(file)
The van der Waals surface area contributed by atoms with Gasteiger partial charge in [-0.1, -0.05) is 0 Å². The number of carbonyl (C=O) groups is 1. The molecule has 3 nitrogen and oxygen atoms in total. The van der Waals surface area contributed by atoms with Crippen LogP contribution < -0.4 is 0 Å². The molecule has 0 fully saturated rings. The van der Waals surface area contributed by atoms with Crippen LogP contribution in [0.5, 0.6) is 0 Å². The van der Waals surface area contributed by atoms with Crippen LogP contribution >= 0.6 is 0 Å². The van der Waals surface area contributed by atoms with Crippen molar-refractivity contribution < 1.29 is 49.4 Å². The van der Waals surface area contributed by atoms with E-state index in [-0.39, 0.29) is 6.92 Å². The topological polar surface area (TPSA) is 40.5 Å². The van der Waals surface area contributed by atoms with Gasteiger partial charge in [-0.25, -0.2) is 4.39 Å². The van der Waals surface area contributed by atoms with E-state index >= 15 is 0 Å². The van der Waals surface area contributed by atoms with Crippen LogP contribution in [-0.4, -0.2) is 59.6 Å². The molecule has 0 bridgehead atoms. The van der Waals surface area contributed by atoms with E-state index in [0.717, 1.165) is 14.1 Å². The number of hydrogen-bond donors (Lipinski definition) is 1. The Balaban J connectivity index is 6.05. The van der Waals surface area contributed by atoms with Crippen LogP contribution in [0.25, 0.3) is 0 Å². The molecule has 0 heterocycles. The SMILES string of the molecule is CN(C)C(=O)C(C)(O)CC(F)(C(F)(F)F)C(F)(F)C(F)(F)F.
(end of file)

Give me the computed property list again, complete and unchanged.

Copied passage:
The van der Waals surface area contributed by atoms with Gasteiger partial charge in [-0.1, -0.05) is 0 Å². The number of carbonyl (C=O) groups is 1. The molecule has 3 nitrogen and oxygen atoms in total. The van der Waals surface area contributed by atoms with Crippen LogP contribution < -0.4 is 0 Å². The molecule has 0 fully saturated rings. The van der Waals surface area contributed by atoms with Crippen LogP contribution in [0.5, 0.6) is 0 Å². The van der Waals surface area contributed by atoms with Crippen LogP contribution >= 0.6 is 0 Å². The van der Waals surface area contributed by atoms with Crippen molar-refractivity contribution < 1.29 is 49.4 Å². The van der Waals surface area contributed by atoms with E-state index in [-0.39, 0.29) is 6.92 Å². The topological polar surface area (TPSA) is 40.5 Å². The van der Waals surface area contributed by atoms with Gasteiger partial charge in [-0.25, -0.2) is 4.39 Å². The van der Waals surface area contributed by atoms with E-state index >= 15 is 0 Å². The van der Waals surface area contributed by atoms with Crippen LogP contribution in [-0.4, -0.2) is 59.6 Å². The molecule has 0 bridgehead atoms. The van der Waals surface area contributed by atoms with E-state index in [0.717, 1.165) is 14.1 Å². The number of hydrogen-bond donors (Lipinski definition) is 1. The Balaban J connectivity index is 6.05. The van der Waals surface area contributed by atoms with Crippen LogP contribution in [0.25, 0.3) is 0 Å². The molecule has 0 heterocycles. The SMILES string of the molecule is CN(C)C(=O)C(C)(O)CC(F)(C(F)(F)F)C(F)(F)C(F)(F)F.